The metamorphosis of liability and the development of European and global liability law
What is a community? A group of human beings who feel a mutual responsibility for the impact of their actions on other members of the community and on common goods. This explains why the idea of mutual responsibility is found in all societies and cultures (which is not the case with human rights, which is a concept that originated in the West).
In a context where humanity is jeopardising its own survival by failing to take into account the immediate or long-term consequences of the actions of each of its members, responsibility is the backbone of 21st century ethics.
Yet our ethical and legal definition of responsibility is today far removed from this conception of responsibility. Over the centuries, we have created a vision and a doctrine of the "limited responsibility" of each actor. However, the sum of these limited responsibilities leads, as we can easily verify every day, to companies that are themselves unlimitedly irresponsible.
A real metamorphosis of liability is urgent today in order to bring about, in particular, the emergence of a global law of liability commensurate with the challenges of preserving the common good.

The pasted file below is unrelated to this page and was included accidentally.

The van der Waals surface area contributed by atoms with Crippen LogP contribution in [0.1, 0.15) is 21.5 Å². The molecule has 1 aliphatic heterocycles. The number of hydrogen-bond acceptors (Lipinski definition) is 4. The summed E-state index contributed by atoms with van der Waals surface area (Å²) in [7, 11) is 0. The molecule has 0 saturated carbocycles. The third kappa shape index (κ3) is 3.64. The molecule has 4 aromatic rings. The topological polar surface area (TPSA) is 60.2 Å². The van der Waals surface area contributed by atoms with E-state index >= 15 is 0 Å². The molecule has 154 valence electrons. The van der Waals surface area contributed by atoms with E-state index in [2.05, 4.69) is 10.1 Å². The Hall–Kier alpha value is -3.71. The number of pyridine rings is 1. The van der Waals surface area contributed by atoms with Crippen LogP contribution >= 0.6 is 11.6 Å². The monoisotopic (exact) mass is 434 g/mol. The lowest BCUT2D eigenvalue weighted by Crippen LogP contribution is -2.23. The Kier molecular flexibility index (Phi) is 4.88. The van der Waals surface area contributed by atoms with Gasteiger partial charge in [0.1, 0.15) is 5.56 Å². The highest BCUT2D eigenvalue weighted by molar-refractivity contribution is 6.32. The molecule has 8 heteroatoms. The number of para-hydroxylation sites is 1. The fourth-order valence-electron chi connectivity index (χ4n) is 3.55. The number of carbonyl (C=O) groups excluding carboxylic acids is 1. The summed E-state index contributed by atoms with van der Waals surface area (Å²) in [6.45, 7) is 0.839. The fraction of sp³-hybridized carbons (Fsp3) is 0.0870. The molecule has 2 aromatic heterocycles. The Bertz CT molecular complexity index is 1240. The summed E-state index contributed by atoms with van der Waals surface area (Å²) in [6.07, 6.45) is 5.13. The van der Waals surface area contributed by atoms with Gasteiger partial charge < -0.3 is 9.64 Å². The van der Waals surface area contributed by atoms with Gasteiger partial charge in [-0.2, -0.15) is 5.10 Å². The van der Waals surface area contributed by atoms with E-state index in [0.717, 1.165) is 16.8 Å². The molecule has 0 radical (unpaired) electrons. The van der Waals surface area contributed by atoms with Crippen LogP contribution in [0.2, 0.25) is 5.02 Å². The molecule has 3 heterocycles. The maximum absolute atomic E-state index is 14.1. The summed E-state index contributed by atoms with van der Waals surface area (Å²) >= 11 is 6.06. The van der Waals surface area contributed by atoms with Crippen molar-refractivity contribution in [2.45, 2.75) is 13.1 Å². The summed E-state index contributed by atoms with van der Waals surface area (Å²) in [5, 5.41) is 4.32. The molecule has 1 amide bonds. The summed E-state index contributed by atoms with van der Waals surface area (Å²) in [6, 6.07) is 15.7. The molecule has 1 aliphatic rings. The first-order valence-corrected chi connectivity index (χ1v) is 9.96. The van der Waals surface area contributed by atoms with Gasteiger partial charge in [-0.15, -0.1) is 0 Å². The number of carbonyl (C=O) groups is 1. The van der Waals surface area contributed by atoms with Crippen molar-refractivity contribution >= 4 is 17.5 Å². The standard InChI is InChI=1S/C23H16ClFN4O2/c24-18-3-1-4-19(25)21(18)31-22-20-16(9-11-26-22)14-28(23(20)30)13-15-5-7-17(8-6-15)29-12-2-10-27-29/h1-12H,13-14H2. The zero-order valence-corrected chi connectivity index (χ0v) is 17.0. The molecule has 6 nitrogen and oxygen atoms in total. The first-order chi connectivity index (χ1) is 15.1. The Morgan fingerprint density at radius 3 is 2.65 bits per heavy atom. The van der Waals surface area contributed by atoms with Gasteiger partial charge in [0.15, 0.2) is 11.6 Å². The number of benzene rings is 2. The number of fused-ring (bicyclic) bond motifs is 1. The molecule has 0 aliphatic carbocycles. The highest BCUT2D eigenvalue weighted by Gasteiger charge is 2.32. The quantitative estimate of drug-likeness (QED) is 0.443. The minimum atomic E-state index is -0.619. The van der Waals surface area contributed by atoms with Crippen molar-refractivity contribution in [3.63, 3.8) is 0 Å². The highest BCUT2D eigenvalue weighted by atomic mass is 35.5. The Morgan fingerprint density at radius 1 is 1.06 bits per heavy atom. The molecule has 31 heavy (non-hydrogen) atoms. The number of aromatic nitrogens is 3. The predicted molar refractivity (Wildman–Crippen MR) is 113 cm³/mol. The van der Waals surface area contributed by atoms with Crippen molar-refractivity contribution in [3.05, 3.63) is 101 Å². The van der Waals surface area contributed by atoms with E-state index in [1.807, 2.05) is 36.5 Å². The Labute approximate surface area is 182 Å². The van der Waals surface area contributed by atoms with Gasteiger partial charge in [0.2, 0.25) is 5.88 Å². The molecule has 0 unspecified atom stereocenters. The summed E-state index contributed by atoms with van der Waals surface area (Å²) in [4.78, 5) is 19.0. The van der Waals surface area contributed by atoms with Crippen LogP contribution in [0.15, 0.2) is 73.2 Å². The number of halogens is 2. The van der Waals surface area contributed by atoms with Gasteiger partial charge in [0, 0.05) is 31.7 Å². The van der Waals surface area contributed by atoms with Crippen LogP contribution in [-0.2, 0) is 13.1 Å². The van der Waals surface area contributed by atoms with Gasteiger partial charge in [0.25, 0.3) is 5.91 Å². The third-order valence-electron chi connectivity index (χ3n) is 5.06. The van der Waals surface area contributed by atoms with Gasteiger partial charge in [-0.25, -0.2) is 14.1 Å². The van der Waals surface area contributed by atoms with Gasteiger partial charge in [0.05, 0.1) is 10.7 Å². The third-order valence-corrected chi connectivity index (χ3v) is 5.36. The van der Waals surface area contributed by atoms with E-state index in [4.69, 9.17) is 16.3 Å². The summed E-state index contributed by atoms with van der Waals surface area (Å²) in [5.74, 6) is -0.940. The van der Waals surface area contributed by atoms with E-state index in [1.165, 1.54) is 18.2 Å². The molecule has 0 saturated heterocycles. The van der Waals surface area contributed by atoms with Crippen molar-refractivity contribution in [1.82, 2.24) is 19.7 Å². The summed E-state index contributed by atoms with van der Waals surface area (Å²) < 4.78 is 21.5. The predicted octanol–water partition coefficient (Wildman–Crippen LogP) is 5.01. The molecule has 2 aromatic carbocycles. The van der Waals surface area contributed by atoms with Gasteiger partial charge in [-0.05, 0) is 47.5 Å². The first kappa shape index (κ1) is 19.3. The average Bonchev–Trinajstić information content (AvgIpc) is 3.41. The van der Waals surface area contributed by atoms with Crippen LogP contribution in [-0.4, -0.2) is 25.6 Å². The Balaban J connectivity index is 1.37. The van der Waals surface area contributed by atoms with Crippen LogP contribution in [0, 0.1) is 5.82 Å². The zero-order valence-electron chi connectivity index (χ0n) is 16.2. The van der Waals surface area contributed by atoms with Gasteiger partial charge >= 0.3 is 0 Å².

The territories, taken in isolation, are not on the scale of this colossal task. On the other hand, they are formidable laboratories of what a metamorphosis of responsibility can be on the scale of a territorial community, to make it a basis for the renewal of the social contract between actors. For it is indeed a social contract that is at stake when one wants to build cooperation between actors around the common objective of transition. Moreover, the European and global national networks of territories can become a lever to bring to the international level the demand for a Universal Declaration of Human Responsibilities, complementary to the Universal Declaration of Human Rights and the foundation of a new world law.
See the document Métamorphoses de la responsabilité et contrat social